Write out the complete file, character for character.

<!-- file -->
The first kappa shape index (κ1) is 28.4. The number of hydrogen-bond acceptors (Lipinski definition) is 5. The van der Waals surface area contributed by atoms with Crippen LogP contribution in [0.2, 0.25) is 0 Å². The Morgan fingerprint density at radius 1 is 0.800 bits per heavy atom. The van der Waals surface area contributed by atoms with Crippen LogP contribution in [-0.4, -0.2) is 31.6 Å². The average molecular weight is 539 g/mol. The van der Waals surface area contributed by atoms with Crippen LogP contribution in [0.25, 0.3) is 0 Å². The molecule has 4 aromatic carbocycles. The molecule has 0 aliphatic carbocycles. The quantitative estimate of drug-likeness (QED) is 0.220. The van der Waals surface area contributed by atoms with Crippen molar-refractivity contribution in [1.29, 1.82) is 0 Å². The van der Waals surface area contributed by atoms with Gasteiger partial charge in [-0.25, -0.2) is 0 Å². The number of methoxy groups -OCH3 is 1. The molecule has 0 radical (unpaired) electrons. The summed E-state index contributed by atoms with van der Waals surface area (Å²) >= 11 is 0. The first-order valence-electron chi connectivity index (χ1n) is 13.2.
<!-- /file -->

The first kappa shape index (κ1) is 28.4. The number of hydrogen-bond acceptors (Lipinski definition) is 5. The van der Waals surface area contributed by atoms with Crippen LogP contribution in [0.2, 0.25) is 0 Å². The Morgan fingerprint density at radius 1 is 0.800 bits per heavy atom. The van der Waals surface area contributed by atoms with Crippen LogP contribution in [-0.4, -0.2) is 31.6 Å². The average molecular weight is 539 g/mol. The van der Waals surface area contributed by atoms with Crippen LogP contribution in [0.25, 0.3) is 0 Å². The molecule has 4 aromatic carbocycles. The molecule has 0 aliphatic carbocycles. The quantitative estimate of drug-likeness (QED) is 0.220. The van der Waals surface area contributed by atoms with Crippen molar-refractivity contribution in [1.29, 1.82) is 0 Å². The van der Waals surface area contributed by atoms with Gasteiger partial charge in [-0.25, -0.2) is 0 Å². The number of methoxy groups -OCH3 is 1. The molecule has 0 radical (unpaired) electrons. The summed E-state index contributed by atoms with van der Waals surface area (Å²) >= 11 is 0. The first-order valence-electron chi connectivity index (χ1n) is 13.2.